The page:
Let’s Learn ABA: Proactive Behavior Strategies

Tantrums, Elopement, Aggression. You may be all too familiar with these terms, along with several other behaviors that you find difficult to handle in your daily life. Are you asking yourself how you can respond to these behaviors?  Or maybe, you are looking for strategies you can do after your loved one struggles with these. However, have you stopped to think about what you can do BEFORE the behavior occurs? Within ABA, we term these ideas as Proactive Behavior Strategies. Meaning that we utilize different tools strategically before behaviors may occur!

Think about using an alarm clock. You set your alarm every night before bed so that it wakes you up BEFORE you are late for work. Some of us even set it way too early just so we get to treat ourselves to a few extra minutes 🤫 However, setting that alarm clock serves as a proactive strategy, preventing us from rushing around and being late for our morning activities.

Within ABA sessions, we like to work proactively and utilize tools to use before behaviors occur. When we use a proactive strategy, we are helping to set up our learner to be successful and realize that they can complete difficult tasks independently! We have outlined some of our favorite strategies below:

Proactive Strategies 

  • Identify Reinforcers
    • Build motivation
    • Use highest preferred reinforcers (for most difficult tasks)
  • Choices 
    • Provide choices when possible
      • You can ___ or ____
  • Transition Buffer 
    • Give a warning
      • We are going to put up the toys soon and go eat a snack
    • Count Down
      • 5 more minutes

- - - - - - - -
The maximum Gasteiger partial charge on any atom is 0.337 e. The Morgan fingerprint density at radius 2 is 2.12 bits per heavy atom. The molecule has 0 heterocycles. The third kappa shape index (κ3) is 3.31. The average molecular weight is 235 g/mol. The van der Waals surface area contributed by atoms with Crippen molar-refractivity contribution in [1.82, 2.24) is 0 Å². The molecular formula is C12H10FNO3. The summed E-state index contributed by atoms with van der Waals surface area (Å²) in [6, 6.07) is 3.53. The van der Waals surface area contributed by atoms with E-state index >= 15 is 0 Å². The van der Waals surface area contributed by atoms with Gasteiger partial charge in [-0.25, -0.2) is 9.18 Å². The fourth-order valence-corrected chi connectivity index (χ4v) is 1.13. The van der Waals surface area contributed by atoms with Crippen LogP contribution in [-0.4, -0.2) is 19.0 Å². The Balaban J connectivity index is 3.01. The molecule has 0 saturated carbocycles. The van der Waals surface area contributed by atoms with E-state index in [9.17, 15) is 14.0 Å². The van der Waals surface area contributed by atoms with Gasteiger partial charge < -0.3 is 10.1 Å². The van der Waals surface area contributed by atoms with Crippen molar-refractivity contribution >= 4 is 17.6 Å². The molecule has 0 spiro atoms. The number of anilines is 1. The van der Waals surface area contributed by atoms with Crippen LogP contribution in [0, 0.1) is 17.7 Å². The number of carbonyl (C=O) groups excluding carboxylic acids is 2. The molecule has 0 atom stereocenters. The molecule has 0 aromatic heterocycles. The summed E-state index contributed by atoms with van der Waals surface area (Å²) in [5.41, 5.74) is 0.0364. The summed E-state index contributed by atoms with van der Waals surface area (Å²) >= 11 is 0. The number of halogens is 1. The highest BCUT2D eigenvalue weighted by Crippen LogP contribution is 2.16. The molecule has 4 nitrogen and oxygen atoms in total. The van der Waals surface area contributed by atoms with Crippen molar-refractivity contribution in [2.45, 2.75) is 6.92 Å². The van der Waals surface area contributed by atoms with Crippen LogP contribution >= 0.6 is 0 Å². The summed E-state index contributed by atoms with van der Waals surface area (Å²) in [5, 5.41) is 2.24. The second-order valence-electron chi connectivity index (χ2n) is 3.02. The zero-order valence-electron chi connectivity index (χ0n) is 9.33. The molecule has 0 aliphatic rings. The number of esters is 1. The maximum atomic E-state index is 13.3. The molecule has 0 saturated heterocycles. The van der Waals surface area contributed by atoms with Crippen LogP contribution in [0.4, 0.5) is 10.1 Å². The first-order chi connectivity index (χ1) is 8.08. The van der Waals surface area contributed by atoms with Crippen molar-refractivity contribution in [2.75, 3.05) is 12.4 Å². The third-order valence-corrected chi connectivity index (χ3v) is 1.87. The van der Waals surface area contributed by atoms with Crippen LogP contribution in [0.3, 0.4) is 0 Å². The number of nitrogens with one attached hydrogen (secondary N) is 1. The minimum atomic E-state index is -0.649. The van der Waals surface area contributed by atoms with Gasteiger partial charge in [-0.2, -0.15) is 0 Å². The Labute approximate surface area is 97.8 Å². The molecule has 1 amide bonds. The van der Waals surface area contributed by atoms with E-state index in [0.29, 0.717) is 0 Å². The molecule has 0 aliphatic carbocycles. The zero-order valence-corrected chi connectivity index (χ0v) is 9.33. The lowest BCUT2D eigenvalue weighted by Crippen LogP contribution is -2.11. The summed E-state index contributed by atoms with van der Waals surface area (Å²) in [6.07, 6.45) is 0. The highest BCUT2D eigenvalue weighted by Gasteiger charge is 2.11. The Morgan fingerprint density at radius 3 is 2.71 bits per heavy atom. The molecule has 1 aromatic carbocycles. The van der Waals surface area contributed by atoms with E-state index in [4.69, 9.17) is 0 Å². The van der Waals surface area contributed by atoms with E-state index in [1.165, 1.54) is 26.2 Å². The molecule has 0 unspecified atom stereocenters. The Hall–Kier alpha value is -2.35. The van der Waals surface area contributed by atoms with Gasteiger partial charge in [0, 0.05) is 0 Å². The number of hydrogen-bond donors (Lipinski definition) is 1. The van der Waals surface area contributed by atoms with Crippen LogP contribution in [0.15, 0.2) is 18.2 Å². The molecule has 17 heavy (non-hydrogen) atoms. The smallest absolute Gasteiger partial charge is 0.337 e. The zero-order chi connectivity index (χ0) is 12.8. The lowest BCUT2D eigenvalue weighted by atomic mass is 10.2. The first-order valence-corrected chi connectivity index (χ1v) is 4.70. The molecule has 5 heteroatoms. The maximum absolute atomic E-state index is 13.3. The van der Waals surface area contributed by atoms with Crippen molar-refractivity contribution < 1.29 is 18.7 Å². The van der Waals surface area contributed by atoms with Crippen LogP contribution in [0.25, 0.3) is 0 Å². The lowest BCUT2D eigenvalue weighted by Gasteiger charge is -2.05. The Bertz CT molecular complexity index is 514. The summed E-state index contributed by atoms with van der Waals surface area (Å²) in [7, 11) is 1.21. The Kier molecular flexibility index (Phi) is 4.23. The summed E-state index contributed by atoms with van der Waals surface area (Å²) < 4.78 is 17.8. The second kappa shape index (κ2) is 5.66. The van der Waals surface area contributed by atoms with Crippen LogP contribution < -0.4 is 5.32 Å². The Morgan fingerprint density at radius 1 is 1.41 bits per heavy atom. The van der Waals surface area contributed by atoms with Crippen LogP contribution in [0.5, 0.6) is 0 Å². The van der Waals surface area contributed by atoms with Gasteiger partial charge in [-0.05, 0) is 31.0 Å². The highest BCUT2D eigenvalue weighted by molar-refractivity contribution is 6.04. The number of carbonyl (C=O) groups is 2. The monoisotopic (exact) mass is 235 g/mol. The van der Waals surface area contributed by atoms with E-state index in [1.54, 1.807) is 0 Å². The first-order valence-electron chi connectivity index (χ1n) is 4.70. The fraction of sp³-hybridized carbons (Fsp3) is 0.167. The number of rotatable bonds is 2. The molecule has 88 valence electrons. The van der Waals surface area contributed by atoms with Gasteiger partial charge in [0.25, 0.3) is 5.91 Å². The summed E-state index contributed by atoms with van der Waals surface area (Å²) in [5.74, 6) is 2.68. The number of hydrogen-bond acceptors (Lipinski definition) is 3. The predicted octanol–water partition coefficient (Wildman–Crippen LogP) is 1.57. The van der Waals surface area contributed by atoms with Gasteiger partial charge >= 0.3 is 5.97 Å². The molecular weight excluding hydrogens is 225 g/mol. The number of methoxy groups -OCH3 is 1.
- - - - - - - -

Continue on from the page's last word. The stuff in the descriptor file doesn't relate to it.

• 5, 4, 3, 2, 1
  • Task Modification
    • If the task is too difficult, consider changing it! Such as pick up 3 toys, instead of all of them.
  • First-Then Statement 
    • First pick up the toys, then we can go outside.
  • Behavior Specific Praise 
    • Instead of “good job” try saying “Wow! I love that you are putting the crayons in the box”
  • Clear Demands 
    • Refrain from saying “Can you, Will you, etc” instead, place the demand clear.
      • “Go sit down”
      • “Put your shoes away”
      • “Give me the car”
  • Visuals 
    • There are SO many helpful visuals out there for almost any task, if you can’t find one, make one! Some of our favorites include:
      • Daily Schedules
      • Timers
      • Rules
      • Tasks drawn or written out

Proactive strategies can be helpful when working on difficult tasks. However, we can also introduce them to our daily lives to make everything a bit easier! If your child is currently in ABA, check out their behavior intervention plan to see if there are written proactive strategies to use, or discuss these with your Consultant. If you are not currently in ABA, try some of the strategies mentioned above!

Want a visual for yourself?? Find your FREE printable here: Proactive Behavior Strategies

Let us know what your favorite proactive strategies are!

-Heidi Mann, BCBA, Outreach Consultant 

 

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